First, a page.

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Brain. 2010 Feb;133(Pt 2):349-61. doi: 10.1093/brain/awp309. Epub 2010 Jan 4.

Intra-cerebral injection of neuromyelitis optica immunoglobulin G and human complement produces neuromyelitis optica lesions in mice.

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1
St George's, University of London, London SW17 0RE, UK.

Abstract

Neuromyelitis optica is an inflammatory demyelinating disease of the central nervous system associated with autoantibodies against the glial water channel protein aquaporin-4. It has recently been reported that immunoglobulin from neuromyelitis optica patients injected peripherally does not cause lesions in naive rats, but only when pre-existing central nervous system inflammation is present. Here, we investigated whether immunoglobulin G from aquaporin-4-autoantibody-positive neuromyelitis optica patients has the potential to damage the central nervous system either alone or in the presence of human complement. Immunoglobulin G from neuromyelitis optica patients did not activate mouse complement and was not pathogenic when injected into mouse brain. However, co-injection of immunoglobulin G from neuromyelitis optica patients with human complement produced neuromyelitis optica-like lesions in mice. Within 12 h of co-injecting immunoglobulin G from neuromyelitis optica patients and human complement, there was a striking loss of aquaporin-4 expression, glial cell oedema, myelin breakdown and axonal injury, but little intra-parenchymal inflammation. At 7 days, there was extensive inflammatory cell infiltration, perivascular deposition of activated complement components, extensive demyelination, loss of aquaporin-4 expression, loss of reactive astrocytes and neuronal cell death. In behavioural studies, mice injected with immunoglobulin G from neuromyelitis optica patients and human complement into the right hemisphere preferentially turned to the right at 7 days. No brain inflammation, demyelination or right-turning behaviour was seen in wild-type mice that received immunoglobulin G from non-neuromyelitis optica patients with human complement, or in aquaporin-4-null mice that received immunoglobulin G from neuromyelitis optica patients with human complement. We conclude that co-injection of immunoglobulin G from neuromyelitis optica patients with human complement reproduces the key histological features of neuromyelitis optica and that aquaporin-4 is necessary and sufficient for immunoglobulin G from neuromyelitis optica patients to exert its effect. In our mouse model, immunoglobulin G from neuromyelitis optica patients does not require pre-existing central nervous system inflammation to produce lesions.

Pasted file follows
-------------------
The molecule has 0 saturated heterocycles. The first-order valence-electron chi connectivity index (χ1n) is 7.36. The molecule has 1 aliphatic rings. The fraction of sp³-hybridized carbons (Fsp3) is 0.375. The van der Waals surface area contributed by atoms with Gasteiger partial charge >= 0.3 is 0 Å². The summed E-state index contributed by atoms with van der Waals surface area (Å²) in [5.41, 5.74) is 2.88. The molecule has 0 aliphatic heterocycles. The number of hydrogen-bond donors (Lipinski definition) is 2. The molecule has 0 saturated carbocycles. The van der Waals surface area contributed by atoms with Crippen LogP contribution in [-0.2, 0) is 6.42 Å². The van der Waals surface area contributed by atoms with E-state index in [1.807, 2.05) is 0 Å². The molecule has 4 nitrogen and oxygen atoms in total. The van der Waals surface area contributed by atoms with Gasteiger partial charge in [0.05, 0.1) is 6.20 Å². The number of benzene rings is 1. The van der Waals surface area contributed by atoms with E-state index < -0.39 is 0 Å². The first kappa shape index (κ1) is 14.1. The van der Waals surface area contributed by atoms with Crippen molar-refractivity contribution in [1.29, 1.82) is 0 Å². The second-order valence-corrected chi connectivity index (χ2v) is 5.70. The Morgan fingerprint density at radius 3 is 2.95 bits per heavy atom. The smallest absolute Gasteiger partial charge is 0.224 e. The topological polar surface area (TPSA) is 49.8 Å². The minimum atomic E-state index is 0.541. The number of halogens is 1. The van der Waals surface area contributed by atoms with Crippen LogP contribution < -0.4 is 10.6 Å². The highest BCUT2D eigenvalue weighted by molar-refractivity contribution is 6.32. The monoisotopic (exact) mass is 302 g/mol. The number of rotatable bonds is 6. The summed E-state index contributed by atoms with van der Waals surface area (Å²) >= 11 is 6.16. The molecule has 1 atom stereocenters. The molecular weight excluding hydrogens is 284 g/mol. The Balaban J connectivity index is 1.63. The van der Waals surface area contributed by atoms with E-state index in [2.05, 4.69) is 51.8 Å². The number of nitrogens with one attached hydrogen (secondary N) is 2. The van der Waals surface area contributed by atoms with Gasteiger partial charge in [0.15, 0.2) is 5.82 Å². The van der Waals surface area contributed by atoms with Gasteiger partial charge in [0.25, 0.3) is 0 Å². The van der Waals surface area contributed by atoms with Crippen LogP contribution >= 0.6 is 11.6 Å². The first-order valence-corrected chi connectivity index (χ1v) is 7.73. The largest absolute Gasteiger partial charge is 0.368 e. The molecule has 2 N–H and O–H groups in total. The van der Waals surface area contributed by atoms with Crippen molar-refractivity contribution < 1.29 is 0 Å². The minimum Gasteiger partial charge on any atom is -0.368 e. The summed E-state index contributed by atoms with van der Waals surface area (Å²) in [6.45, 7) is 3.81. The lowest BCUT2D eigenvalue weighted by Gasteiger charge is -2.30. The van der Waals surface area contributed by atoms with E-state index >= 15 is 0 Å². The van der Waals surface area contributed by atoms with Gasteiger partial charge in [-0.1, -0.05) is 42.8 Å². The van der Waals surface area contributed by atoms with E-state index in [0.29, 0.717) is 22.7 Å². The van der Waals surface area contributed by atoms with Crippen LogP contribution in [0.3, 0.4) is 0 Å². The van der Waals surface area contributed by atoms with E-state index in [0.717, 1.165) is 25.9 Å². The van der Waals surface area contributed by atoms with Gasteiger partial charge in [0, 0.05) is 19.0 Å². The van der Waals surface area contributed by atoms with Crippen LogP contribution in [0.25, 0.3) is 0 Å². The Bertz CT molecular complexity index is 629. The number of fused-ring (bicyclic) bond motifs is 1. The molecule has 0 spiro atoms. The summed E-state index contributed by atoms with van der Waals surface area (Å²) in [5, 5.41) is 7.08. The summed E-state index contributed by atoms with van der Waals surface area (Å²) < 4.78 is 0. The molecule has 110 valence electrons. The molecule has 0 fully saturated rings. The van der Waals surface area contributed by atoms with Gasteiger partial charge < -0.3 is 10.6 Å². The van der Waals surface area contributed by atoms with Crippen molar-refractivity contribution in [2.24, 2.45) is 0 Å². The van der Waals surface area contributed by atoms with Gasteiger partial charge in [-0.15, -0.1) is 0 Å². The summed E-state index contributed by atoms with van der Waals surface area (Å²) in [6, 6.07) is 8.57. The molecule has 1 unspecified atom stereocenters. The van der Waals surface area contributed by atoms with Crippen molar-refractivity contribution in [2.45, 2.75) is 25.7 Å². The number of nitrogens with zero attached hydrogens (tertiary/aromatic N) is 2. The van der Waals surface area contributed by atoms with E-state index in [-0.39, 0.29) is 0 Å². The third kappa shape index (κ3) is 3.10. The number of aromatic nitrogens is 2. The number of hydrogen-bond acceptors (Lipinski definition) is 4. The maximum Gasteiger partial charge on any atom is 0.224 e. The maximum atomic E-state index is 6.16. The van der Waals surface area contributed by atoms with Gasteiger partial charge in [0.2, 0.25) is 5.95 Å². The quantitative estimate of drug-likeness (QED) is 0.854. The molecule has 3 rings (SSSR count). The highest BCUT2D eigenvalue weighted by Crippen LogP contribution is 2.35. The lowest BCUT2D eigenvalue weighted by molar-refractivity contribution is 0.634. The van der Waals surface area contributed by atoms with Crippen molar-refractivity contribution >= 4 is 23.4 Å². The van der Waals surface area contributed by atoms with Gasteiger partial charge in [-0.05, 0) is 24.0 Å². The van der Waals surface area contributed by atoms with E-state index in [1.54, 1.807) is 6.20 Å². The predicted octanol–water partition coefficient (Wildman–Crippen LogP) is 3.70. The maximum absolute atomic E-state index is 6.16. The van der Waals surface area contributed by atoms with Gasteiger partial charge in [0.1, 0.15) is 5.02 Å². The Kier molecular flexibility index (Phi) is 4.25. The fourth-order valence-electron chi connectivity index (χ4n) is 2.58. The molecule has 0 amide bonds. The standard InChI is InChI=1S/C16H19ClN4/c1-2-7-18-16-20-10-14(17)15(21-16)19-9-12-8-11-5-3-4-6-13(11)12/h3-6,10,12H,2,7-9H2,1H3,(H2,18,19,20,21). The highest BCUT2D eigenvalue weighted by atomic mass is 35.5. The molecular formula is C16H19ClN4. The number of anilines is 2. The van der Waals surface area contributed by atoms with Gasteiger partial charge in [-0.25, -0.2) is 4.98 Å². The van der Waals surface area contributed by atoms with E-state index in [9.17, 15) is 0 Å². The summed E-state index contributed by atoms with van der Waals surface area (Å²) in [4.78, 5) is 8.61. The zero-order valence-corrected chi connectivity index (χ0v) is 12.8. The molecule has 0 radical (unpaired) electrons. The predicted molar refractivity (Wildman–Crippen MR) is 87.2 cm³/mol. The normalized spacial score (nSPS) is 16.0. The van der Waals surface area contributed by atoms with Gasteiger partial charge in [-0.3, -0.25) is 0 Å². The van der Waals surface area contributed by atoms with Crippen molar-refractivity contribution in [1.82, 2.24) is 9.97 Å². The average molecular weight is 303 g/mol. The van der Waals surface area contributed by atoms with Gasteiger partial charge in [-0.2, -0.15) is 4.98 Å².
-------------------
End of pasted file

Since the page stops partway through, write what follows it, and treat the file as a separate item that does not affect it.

PMID:
20047900
PMCID:
PMC2822632
DOI:
10.1093/brain/awp309
[Indexed for MEDLINE]
Free PMC Article
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